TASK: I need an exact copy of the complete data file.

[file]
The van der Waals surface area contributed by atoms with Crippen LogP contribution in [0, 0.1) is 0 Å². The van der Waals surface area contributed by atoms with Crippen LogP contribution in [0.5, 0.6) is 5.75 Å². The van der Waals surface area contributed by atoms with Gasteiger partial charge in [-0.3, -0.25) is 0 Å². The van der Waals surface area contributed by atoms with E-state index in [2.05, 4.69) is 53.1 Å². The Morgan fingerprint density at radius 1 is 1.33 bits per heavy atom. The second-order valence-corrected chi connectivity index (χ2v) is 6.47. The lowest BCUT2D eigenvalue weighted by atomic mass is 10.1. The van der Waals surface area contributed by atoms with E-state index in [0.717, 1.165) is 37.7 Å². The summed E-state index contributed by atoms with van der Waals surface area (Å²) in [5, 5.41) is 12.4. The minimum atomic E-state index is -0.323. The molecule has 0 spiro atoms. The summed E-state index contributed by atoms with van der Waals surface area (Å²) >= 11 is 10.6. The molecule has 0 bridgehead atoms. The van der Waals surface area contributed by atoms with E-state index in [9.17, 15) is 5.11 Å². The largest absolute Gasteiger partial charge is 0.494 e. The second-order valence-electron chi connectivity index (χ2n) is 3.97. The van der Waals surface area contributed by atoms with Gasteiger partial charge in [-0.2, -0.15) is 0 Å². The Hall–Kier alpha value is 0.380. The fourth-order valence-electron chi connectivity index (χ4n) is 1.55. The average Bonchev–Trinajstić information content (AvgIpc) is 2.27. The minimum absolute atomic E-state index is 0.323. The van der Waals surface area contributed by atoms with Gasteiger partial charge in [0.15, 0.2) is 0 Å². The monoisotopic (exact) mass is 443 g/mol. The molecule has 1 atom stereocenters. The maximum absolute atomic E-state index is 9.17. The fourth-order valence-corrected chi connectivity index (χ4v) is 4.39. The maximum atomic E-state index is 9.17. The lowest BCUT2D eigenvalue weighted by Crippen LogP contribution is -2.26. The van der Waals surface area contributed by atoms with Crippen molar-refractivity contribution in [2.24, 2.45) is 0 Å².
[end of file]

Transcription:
The van der Waals surface area contributed by atoms with Crippen LogP contribution in [0, 0.1) is 0 Å². The van der Waals surface area contributed by atoms with Crippen LogP contribution in [0.5, 0.6) is 5.75 Å². The van der Waals surface area contributed by atoms with Gasteiger partial charge in [-0.3, -0.25) is 0 Å². The van der Waals surface area contributed by atoms with E-state index in [2.05, 4.69) is 53.1 Å². The Morgan fingerprint density at radius 1 is 1.33 bits per heavy atom. The second-order valence-corrected chi connectivity index (χ2v) is 6.47. The lowest BCUT2D eigenvalue weighted by atomic mass is 10.1. The van der Waals surface area contributed by atoms with E-state index in [0.717, 1.165) is 37.7 Å². The summed E-state index contributed by atoms with van der Waals surface area (Å²) in [5, 5.41) is 12.4. The minimum atomic E-state index is -0.323. The molecule has 0 spiro atoms. The summed E-state index contributed by atoms with van der Waals surface area (Å²) >= 11 is 10.6. The molecule has 0 bridgehead atoms. The van der Waals surface area contributed by atoms with E-state index in [9.17, 15) is 5.11 Å². The largest absolute Gasteiger partial charge is 0.494 e. The second-order valence-electron chi connectivity index (χ2n) is 3.97. The van der Waals surface area contributed by atoms with Gasteiger partial charge in [-0.2, -0.15) is 0 Å². The Hall–Kier alpha value is 0.380. The fourth-order valence-electron chi connectivity index (χ4n) is 1.55. The average Bonchev–Trinajstić information content (AvgIpc) is 2.27. The minimum absolute atomic E-state index is 0.323. The van der Waals surface area contributed by atoms with Gasteiger partial charge in [0.15, 0.2) is 0 Å². The monoisotopic (exact) mass is 443 g/mol. The molecule has 1 atom stereocenters. The maximum absolute atomic E-state index is 9.17. The fourth-order valence-corrected chi connectivity index (χ4v) is 4.39. The maximum atomic E-state index is 9.17. The lowest BCUT2D eigenvalue weighted by Crippen LogP contribution is -2.26. The van der Waals surface area contributed by atoms with Crippen molar-refractivity contribution in [2.24, 2.45) is 0 Å².